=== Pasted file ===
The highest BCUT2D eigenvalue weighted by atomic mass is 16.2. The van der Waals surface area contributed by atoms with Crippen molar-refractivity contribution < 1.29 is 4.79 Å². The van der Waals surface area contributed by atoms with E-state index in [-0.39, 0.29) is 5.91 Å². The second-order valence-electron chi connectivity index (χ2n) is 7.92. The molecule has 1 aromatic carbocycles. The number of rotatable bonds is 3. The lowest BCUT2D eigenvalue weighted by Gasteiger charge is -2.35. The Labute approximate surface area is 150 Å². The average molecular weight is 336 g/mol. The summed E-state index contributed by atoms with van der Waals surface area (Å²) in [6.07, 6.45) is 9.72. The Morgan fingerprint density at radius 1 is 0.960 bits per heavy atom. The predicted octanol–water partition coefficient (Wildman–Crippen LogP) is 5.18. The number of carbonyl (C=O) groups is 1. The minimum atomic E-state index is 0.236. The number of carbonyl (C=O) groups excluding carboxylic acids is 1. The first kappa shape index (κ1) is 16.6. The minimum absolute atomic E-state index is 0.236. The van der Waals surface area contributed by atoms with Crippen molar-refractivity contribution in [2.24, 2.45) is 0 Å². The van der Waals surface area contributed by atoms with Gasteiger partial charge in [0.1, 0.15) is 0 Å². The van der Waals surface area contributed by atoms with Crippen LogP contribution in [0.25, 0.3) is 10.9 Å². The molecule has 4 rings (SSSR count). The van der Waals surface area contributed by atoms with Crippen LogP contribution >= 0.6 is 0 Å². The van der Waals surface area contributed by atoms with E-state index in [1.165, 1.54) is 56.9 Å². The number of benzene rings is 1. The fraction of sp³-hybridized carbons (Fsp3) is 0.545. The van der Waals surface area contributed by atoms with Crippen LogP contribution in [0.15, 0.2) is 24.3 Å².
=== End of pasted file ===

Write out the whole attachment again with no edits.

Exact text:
The highest BCUT2D eigenvalue weighted by atomic mass is 16.2. The van der Waals surface area contributed by atoms with Crippen molar-refractivity contribution < 1.29 is 4.79 Å². The van der Waals surface area contributed by atoms with E-state index in [-0.39, 0.29) is 5.91 Å². The second-order valence-electron chi connectivity index (χ2n) is 7.92. The molecule has 1 aromatic carbocycles. The number of rotatable bonds is 3. The lowest BCUT2D eigenvalue weighted by Gasteiger charge is -2.35. The Labute approximate surface area is 150 Å². The average molecular weight is 336 g/mol. The summed E-state index contributed by atoms with van der Waals surface area (Å²) in [6.07, 6.45) is 9.72. The Morgan fingerprint density at radius 1 is 0.960 bits per heavy atom. The predicted octanol–water partition coefficient (Wildman–Crippen LogP) is 5.18. The number of carbonyl (C=O) groups is 1. The minimum atomic E-state index is 0.236. The number of carbonyl (C=O) groups excluding carboxylic acids is 1. The first kappa shape index (κ1) is 16.6. The minimum absolute atomic E-state index is 0.236. The van der Waals surface area contributed by atoms with Crippen molar-refractivity contribution in [2.24, 2.45) is 0 Å². The van der Waals surface area contributed by atoms with Gasteiger partial charge in [0.1, 0.15) is 0 Å². The van der Waals surface area contributed by atoms with Crippen LogP contribution in [0.25, 0.3) is 10.9 Å². The molecule has 4 rings (SSSR count). The van der Waals surface area contributed by atoms with Crippen LogP contribution >= 0.6 is 0 Å². The van der Waals surface area contributed by atoms with E-state index in [1.165, 1.54) is 56.9 Å². The number of benzene rings is 1. The fraction of sp³-hybridized carbons (Fsp3) is 0.545. The van der Waals surface area contributed by atoms with Crippen LogP contribution in [0.15, 0.2) is 24.3 Å².